This is another very old design into which new fabrics have breathed fresh life. This design uses one central pole and then relies on pegs / guys to form it’s shape and structure. These have gained popularity amongst the ultralight backpacking / through-hiking community. They are simple and potentially as light at 460 grams for just a single skin shelter. Add another 600 g if you want an insect proof inner / groundsheet. Because of their symmetry they handle wind from any direction. To maximise the area of reasonable headroom the designs tend to slope gently which means a relatively large footprint, compared to say a tunnel or geodesic design. If you want the lightest rain shelter you can buy and insects are not an issue to you this is where this design could win out. You must be able to peg it out for it to stand, so not ideal for kayak tourers who often need to pitch on rock slabs.

Pro’s : Simple; Potentially ultralight; Quick to pitch; Plenty of ventilation

Con’s : No lighter than more refined designs if you add an inner tent / groundsheet; Large footprint; Not free-standing; Plenty of ventilation!

Tunnel tents

tunnel wild country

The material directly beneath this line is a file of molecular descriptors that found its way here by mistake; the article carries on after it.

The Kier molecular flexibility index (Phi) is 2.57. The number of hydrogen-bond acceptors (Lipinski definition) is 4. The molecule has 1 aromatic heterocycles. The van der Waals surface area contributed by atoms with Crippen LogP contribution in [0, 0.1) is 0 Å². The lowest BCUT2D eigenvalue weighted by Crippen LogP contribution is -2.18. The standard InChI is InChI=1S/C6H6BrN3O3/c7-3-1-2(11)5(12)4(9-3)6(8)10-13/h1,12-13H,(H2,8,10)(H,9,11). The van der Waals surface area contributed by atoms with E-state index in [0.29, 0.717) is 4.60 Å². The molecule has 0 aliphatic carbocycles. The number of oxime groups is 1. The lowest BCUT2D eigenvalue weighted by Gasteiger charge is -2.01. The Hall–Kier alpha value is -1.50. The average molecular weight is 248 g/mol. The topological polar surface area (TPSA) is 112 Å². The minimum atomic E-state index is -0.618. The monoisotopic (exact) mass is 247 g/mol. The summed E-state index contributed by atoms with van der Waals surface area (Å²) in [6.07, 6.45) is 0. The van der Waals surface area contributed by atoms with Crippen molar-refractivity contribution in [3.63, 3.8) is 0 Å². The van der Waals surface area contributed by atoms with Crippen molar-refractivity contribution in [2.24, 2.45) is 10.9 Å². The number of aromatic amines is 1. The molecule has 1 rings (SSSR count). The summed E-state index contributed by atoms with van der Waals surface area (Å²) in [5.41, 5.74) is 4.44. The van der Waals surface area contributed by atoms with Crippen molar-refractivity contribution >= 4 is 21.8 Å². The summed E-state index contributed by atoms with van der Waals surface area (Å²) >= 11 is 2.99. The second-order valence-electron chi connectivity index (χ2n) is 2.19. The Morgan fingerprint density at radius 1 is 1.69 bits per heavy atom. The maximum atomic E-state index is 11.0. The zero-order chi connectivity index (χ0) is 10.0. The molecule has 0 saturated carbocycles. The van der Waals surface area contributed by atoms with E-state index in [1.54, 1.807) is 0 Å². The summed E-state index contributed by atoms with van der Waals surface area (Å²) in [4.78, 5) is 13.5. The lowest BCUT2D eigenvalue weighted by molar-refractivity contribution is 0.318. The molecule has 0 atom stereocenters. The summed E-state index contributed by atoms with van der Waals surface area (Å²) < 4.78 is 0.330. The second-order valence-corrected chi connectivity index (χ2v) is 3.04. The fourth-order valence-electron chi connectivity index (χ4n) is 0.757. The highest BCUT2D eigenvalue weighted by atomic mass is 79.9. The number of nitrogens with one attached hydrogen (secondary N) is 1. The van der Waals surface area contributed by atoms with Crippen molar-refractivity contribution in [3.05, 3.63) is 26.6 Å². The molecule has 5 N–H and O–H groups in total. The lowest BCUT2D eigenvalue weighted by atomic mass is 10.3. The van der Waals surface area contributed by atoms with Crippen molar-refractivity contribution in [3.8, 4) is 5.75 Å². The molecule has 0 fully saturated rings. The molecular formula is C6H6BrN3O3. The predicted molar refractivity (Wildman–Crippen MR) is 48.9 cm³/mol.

The tunnel tent was first commercialised by Helsport in 1971. However, the design did not become common in the UK until a lot later. A tunnel tent is commonly formed from two / three semicircular poles which provide structure to a fabric tunnel which is tensioned at each end. The big advantage of this design is the space / weight ratio. Because the walls are steep this provides a very large area of good headroom, so ideal for multi-person occupancy. It is a design found in the catalogue of nearly all tent manufacturers today from budget models to top end high-priced versions. Because it relies on fabric tension to retain it’s shape the quality of the flysheet fabric will determine how well this design will stand up against the wind. Three pole high end designs have proved themselves in the harsh conditions of the Arctic. That said they do tend to flap in the wind which is enough to keep some people awake, so they are not ideal for light sleepers.